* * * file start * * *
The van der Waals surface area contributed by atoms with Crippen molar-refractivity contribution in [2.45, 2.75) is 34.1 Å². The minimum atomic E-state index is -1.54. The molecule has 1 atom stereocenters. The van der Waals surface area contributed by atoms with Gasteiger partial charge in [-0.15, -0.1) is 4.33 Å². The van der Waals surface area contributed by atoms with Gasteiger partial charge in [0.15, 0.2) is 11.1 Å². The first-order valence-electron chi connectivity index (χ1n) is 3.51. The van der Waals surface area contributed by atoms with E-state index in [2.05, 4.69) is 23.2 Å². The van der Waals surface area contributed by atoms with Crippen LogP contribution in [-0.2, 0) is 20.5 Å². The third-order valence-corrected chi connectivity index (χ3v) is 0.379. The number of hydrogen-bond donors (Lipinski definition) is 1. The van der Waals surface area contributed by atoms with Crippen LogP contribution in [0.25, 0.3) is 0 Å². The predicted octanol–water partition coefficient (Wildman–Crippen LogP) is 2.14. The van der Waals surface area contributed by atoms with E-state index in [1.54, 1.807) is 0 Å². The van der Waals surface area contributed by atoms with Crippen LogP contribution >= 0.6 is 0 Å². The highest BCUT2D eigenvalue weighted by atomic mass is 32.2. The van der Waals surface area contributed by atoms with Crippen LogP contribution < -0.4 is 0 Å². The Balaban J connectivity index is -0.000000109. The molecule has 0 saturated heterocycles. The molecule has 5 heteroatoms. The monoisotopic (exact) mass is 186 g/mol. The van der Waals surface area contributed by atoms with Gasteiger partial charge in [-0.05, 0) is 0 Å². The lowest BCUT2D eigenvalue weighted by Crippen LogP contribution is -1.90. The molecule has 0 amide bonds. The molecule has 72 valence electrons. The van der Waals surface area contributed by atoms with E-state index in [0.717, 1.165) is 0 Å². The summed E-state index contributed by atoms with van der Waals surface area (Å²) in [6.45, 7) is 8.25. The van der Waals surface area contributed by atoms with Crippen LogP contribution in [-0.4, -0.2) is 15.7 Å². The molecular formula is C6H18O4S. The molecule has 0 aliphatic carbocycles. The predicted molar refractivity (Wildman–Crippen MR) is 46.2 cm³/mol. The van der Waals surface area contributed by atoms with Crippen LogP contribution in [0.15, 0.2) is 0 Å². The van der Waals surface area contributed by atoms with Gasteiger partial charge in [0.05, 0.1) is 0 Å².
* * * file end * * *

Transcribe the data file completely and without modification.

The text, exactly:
The van der Waals surface area contributed by atoms with Crippen molar-refractivity contribution in [2.45, 2.75) is 34.1 Å². The minimum atomic E-state index is -1.54. The molecule has 1 atom stereocenters. The van der Waals surface area contributed by atoms with Gasteiger partial charge in [-0.15, -0.1) is 4.33 Å². The van der Waals surface area contributed by atoms with Gasteiger partial charge in [0.15, 0.2) is 11.1 Å². The first-order valence-electron chi connectivity index (χ1n) is 3.51. The van der Waals surface area contributed by atoms with E-state index in [2.05, 4.69) is 23.2 Å². The van der Waals surface area contributed by atoms with Crippen LogP contribution in [-0.2, 0) is 20.5 Å². The third-order valence-corrected chi connectivity index (χ3v) is 0.379. The number of hydrogen-bond donors (Lipinski definition) is 1. The van der Waals surface area contributed by atoms with Crippen LogP contribution in [0.25, 0.3) is 0 Å². The predicted octanol–water partition coefficient (Wildman–Crippen LogP) is 2.14. The van der Waals surface area contributed by atoms with E-state index in [1.54, 1.807) is 0 Å². The van der Waals surface area contributed by atoms with Crippen LogP contribution >= 0.6 is 0 Å². The highest BCUT2D eigenvalue weighted by atomic mass is 32.2. The van der Waals surface area contributed by atoms with Crippen LogP contribution < -0.4 is 0 Å². The Balaban J connectivity index is -0.000000109. The molecule has 0 saturated heterocycles. The molecule has 5 heteroatoms. The monoisotopic (exact) mass is 186 g/mol. The van der Waals surface area contributed by atoms with Gasteiger partial charge in [-0.05, 0) is 0 Å². The lowest BCUT2D eigenvalue weighted by Crippen LogP contribution is -1.90. The molecule has 0 amide bonds. The molecule has 72 valence electrons. The van der Waals surface area contributed by atoms with E-state index in [0.717, 1.165) is 0 Å². The summed E-state index contributed by atoms with van der Waals surface area (Å²) in [6.45, 7) is 8.25. The van der Waals surface area contributed by atoms with Crippen LogP contribution in [-0.4, -0.2) is 15.7 Å². The molecular formula is C6H18O4S. The molecule has 0 aliphatic carbocycles. The predicted molar refractivity (Wildman–Crippen MR) is 46.2 cm³/mol. The van der Waals surface area contributed by atoms with Crippen LogP contribution in [0.15, 0.2) is 0 Å². The van der Waals surface area contributed by atoms with Gasteiger partial charge in [0.05, 0.1) is 0 Å².